Uley  Gloucestershire


In 1870-72, John Marius Wilson's Imperial Gazetteer of England and Wales described Uley like this:

ULEY, a village, a parish, and a sub-district, in Dursley district, Gloucester. The village stands among the Cotswold hills, 2 miles ENE of Dursley r. station; and has a post-office under Dursley. The parish comprises 1,492 acres. Real property, £4,160. Pop., 1,230. Houses, 308. Stouts Hill, Angerton-Grange, Uley House, Uley Lodge, Rockstowes House, and Bencombe House, are chief residences. ...

U. Bury was a Roman camp, and has yielded many Roman coins. West hill is crowned by a Roman tumulus. Woollen-cloth manufacture was, at one time, largely carried on. The living is a rectory in the diocese of Gloucester and Bristol. Value, £250. Patron, the Lord Chancellor. The church is recent. There are Independent and Baptist chapels, a national school, and charities £9.—The sub-district contains four parishes. Acres, 6,147. Pop., 2,471. Houses, 611.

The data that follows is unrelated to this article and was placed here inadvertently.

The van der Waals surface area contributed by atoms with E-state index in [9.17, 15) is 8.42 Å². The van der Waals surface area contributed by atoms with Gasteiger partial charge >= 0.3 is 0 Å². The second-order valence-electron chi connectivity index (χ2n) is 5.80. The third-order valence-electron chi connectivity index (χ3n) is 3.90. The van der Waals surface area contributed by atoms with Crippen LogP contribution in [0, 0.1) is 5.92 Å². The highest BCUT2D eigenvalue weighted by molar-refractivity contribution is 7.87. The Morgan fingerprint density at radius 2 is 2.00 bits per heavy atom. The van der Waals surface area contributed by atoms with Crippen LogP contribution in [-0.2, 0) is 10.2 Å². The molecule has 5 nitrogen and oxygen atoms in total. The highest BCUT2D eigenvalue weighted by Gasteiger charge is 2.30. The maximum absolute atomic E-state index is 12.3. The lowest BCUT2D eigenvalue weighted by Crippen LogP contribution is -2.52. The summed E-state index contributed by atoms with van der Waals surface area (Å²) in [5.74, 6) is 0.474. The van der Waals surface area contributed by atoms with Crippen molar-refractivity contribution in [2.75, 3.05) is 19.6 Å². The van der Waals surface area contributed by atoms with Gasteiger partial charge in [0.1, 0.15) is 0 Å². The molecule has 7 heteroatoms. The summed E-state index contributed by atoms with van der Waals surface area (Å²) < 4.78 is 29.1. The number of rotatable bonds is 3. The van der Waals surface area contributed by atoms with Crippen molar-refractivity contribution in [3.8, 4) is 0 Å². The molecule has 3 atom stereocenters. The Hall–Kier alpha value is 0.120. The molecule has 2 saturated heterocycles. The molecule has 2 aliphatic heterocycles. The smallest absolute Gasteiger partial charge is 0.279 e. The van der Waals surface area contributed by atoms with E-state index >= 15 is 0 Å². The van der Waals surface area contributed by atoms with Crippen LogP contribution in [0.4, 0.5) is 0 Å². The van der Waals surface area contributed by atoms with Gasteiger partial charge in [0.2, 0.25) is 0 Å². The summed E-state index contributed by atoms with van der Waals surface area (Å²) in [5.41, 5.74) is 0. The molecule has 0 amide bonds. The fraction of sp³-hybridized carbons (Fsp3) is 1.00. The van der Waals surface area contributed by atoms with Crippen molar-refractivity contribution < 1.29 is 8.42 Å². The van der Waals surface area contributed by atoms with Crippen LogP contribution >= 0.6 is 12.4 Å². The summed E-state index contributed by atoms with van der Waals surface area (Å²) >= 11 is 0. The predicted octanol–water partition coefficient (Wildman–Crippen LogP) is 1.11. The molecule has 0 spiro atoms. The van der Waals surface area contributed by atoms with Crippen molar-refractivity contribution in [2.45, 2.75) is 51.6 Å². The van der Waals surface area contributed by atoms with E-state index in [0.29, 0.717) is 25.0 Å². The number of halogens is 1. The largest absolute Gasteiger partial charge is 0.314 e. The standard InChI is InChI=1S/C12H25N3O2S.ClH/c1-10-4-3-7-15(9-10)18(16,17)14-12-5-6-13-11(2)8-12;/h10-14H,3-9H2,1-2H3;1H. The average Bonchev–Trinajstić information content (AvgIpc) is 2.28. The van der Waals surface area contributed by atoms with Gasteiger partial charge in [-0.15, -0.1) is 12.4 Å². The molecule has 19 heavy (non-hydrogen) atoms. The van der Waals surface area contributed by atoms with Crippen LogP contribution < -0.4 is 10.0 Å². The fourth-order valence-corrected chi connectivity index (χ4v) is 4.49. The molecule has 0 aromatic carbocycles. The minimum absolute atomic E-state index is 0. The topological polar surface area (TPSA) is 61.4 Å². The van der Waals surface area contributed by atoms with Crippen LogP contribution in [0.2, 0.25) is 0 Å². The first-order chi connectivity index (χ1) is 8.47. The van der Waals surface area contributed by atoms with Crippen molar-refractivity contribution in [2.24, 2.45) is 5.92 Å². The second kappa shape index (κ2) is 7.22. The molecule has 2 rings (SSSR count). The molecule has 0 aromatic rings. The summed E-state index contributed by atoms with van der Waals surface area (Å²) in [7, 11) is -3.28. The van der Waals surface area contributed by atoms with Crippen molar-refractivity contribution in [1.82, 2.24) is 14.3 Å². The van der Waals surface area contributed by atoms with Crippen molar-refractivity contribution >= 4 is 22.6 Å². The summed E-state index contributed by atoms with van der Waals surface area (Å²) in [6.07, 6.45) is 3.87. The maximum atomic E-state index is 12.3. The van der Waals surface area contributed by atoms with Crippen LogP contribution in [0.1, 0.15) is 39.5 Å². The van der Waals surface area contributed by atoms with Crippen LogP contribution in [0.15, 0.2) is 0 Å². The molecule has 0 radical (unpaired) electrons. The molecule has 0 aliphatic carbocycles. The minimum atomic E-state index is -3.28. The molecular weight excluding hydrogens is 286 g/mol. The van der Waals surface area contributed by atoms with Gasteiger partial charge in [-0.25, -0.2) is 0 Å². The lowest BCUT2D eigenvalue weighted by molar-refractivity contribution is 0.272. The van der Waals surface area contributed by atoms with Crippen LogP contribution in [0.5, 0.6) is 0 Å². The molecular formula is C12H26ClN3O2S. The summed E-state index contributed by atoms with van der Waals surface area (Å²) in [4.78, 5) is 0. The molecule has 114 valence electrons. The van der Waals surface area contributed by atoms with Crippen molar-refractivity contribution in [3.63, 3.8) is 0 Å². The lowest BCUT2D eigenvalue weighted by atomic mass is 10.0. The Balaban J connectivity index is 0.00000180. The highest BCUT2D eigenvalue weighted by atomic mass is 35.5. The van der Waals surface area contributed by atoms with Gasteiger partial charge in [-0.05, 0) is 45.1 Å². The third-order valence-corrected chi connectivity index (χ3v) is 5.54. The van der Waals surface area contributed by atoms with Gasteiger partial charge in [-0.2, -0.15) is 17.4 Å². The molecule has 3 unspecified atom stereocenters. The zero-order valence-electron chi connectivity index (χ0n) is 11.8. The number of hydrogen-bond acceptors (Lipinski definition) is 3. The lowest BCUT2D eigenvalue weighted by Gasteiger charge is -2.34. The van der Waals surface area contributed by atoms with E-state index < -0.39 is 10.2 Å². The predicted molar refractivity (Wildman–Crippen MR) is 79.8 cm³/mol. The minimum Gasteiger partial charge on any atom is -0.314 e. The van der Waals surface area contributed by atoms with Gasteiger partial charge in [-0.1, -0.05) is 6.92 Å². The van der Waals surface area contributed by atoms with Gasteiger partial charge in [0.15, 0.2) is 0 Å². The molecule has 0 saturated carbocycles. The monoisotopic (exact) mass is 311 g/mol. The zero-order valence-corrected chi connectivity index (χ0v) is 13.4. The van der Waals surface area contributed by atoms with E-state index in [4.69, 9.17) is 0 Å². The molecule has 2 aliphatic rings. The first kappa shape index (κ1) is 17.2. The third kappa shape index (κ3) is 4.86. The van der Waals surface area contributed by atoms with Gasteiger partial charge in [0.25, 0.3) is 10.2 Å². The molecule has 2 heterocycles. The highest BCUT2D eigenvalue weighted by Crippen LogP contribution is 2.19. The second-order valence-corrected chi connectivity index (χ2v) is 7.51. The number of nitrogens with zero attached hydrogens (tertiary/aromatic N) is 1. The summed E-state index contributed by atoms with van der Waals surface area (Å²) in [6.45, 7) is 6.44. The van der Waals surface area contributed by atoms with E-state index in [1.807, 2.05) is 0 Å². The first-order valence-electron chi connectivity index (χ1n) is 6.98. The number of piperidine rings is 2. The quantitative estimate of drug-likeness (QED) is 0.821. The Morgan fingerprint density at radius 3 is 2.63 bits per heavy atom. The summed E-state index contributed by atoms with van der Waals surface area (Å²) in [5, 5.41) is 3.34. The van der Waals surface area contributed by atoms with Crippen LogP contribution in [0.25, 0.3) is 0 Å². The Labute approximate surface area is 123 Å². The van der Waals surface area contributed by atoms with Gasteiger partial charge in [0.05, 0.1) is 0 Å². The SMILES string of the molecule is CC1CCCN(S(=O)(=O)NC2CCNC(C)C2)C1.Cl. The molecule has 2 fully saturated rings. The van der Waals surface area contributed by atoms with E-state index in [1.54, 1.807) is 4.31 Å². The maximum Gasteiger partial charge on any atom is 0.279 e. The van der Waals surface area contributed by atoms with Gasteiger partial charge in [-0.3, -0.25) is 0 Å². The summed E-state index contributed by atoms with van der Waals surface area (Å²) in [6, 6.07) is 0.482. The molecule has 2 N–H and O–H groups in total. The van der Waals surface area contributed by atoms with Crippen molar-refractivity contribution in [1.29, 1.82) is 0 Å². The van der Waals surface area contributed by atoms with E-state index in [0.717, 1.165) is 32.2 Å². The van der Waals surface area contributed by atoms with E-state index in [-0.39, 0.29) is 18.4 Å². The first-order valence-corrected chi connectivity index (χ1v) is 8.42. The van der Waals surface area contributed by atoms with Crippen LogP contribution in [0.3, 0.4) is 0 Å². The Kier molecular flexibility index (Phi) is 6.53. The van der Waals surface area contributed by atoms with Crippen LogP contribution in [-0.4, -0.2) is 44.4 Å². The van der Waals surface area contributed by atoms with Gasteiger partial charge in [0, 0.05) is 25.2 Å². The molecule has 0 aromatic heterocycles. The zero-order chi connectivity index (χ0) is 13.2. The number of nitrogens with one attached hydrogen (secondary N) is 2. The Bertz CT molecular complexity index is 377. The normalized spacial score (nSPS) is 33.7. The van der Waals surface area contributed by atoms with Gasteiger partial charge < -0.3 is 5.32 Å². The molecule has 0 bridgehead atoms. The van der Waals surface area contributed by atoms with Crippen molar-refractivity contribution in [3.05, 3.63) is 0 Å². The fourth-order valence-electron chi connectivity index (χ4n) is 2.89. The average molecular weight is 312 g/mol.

Uley through time

Uley is now part of Stroud district. Click here for graphs and data of how Stroud has changed over two centuries. For statistics about Uley itself, go to Units and Statistics.

How to reference this page:

GB Historical GIS / University of Portsmouth, History of Uley, in Stroud and Gloucestershire | Map and description, A Vision of Britain through Time.


Date accessed: 13th April 2024

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